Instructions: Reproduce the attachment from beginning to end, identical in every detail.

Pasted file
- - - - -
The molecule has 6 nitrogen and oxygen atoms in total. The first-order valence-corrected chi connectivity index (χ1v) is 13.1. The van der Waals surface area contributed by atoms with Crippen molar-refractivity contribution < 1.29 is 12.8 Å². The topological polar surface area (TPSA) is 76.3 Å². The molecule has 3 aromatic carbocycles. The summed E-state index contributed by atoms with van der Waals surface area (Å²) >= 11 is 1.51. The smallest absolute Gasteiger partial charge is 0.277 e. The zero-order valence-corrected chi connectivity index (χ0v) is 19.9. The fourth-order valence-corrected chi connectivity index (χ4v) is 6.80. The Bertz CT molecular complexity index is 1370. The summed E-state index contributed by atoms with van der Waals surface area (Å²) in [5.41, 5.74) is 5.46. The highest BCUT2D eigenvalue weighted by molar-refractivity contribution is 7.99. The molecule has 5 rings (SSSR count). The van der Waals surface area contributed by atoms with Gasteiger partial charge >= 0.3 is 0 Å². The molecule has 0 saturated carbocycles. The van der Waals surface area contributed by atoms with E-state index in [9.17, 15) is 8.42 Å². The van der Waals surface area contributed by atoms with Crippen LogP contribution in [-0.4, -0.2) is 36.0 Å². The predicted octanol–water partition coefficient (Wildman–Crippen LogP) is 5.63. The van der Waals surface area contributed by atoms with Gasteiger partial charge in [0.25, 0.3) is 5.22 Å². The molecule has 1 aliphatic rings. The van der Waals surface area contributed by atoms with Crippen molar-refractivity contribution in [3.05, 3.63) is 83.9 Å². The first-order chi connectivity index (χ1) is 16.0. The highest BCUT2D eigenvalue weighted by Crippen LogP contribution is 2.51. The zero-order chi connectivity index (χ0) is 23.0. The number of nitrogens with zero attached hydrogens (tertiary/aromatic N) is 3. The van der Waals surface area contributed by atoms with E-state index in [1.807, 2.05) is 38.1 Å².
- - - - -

The molecule has 6 nitrogen and oxygen atoms in total. The first-order valence-corrected chi connectivity index (χ1v) is 13.1. The van der Waals surface area contributed by atoms with Crippen molar-refractivity contribution < 1.29 is 12.8 Å². The topological polar surface area (TPSA) is 76.3 Å². The molecule has 3 aromatic carbocycles. The summed E-state index contributed by atoms with van der Waals surface area (Å²) >= 11 is 1.51. The smallest absolute Gasteiger partial charge is 0.277 e. The zero-order valence-corrected chi connectivity index (χ0v) is 19.9. The fourth-order valence-corrected chi connectivity index (χ4v) is 6.80. The Bertz CT molecular complexity index is 1370. The summed E-state index contributed by atoms with van der Waals surface area (Å²) in [5.41, 5.74) is 5.46. The highest BCUT2D eigenvalue weighted by molar-refractivity contribution is 7.99. The molecule has 5 rings (SSSR count). The van der Waals surface area contributed by atoms with Gasteiger partial charge >= 0.3 is 0 Å². The molecule has 0 saturated carbocycles. The van der Waals surface area contributed by atoms with E-state index in [9.17, 15) is 8.42 Å². The van der Waals surface area contributed by atoms with Crippen LogP contribution in [-0.4, -0.2) is 36.0 Å². The predicted octanol–water partition coefficient (Wildman–Crippen LogP) is 5.63. The van der Waals surface area contributed by atoms with Gasteiger partial charge in [0.25, 0.3) is 5.22 Å². The molecule has 1 aliphatic rings. The van der Waals surface area contributed by atoms with Crippen molar-refractivity contribution in [3.05, 3.63) is 83.9 Å². The first-order chi connectivity index (χ1) is 16.0. The highest BCUT2D eigenvalue weighted by Crippen LogP contribution is 2.51. The zero-order chi connectivity index (χ0) is 23.0. The number of nitrogens with zero attached hydrogens (tertiary/aromatic N) is 3. The van der Waals surface area contributed by atoms with E-state index in [1.807, 2.05) is 38.1 Å².